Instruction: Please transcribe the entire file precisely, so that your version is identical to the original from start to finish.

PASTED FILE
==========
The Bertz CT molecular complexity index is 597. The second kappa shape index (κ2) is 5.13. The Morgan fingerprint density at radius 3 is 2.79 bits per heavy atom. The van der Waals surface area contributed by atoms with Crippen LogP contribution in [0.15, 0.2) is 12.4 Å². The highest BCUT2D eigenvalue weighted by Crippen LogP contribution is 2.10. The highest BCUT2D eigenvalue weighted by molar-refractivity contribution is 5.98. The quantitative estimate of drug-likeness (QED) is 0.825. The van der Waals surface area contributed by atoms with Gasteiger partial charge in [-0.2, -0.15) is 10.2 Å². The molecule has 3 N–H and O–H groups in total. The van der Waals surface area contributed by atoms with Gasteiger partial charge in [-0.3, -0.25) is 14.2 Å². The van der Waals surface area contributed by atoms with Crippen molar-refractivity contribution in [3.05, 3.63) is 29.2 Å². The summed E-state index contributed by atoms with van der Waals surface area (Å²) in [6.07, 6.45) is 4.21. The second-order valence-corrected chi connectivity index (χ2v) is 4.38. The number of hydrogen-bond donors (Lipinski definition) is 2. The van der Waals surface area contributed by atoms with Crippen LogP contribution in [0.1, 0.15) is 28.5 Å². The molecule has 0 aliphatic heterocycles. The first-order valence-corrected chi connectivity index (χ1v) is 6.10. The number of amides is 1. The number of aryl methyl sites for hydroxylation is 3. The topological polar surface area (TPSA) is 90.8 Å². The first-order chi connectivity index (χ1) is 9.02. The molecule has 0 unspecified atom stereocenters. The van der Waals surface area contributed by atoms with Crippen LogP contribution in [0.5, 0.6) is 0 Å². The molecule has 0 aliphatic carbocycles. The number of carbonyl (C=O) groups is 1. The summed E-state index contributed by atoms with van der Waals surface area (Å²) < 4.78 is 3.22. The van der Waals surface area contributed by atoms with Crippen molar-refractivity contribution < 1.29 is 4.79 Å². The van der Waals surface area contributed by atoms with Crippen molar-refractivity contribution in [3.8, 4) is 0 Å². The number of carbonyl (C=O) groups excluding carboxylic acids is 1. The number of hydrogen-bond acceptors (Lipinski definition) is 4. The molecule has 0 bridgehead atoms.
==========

The Bertz CT molecular complexity index is 597. The second kappa shape index (κ2) is 5.13. The Morgan fingerprint density at radius 3 is 2.79 bits per heavy atom. The van der Waals surface area contributed by atoms with Crippen LogP contribution in [0.15, 0.2) is 12.4 Å². The highest BCUT2D eigenvalue weighted by Crippen LogP contribution is 2.10. The highest BCUT2D eigenvalue weighted by molar-refractivity contribution is 5.98. The quantitative estimate of drug-likeness (QED) is 0.825. The van der Waals surface area contributed by atoms with Gasteiger partial charge in [-0.2, -0.15) is 10.2 Å². The molecule has 3 N–H and O–H groups in total. The van der Waals surface area contributed by atoms with Gasteiger partial charge in [-0.3, -0.25) is 14.2 Å². The van der Waals surface area contributed by atoms with Crippen molar-refractivity contribution in [3.05, 3.63) is 29.2 Å². The summed E-state index contributed by atoms with van der Waals surface area (Å²) in [6.07, 6.45) is 4.21. The second-order valence-corrected chi connectivity index (χ2v) is 4.38. The number of hydrogen-bond donors (Lipinski definition) is 2. The van der Waals surface area contributed by atoms with Crippen LogP contribution in [0.1, 0.15) is 28.5 Å². The molecule has 0 aliphatic heterocycles. The first-order valence-corrected chi connectivity index (χ1v) is 6.10. The number of amides is 1. The number of aryl methyl sites for hydroxylation is 3. The topological polar surface area (TPSA) is 90.8 Å². The first-order chi connectivity index (χ1) is 9.02. The molecule has 0 unspecified atom stereocenters. The van der Waals surface area contributed by atoms with Crippen LogP contribution in [0.5, 0.6) is 0 Å². The molecule has 0 aliphatic carbocycles. The number of carbonyl (C=O) groups is 1. The summed E-state index contributed by atoms with van der Waals surface area (Å²) < 4.78 is 3.22. The van der Waals surface area contributed by atoms with Crippen molar-refractivity contribution < 1.29 is 4.79 Å². The van der Waals surface area contributed by atoms with Crippen molar-refractivity contribution in [3.8, 4) is 0 Å². The number of carbonyl (C=O) groups excluding carboxylic acids is 1. The number of hydrogen-bond acceptors (Lipinski definition) is 4. The molecule has 0 bridgehead atoms.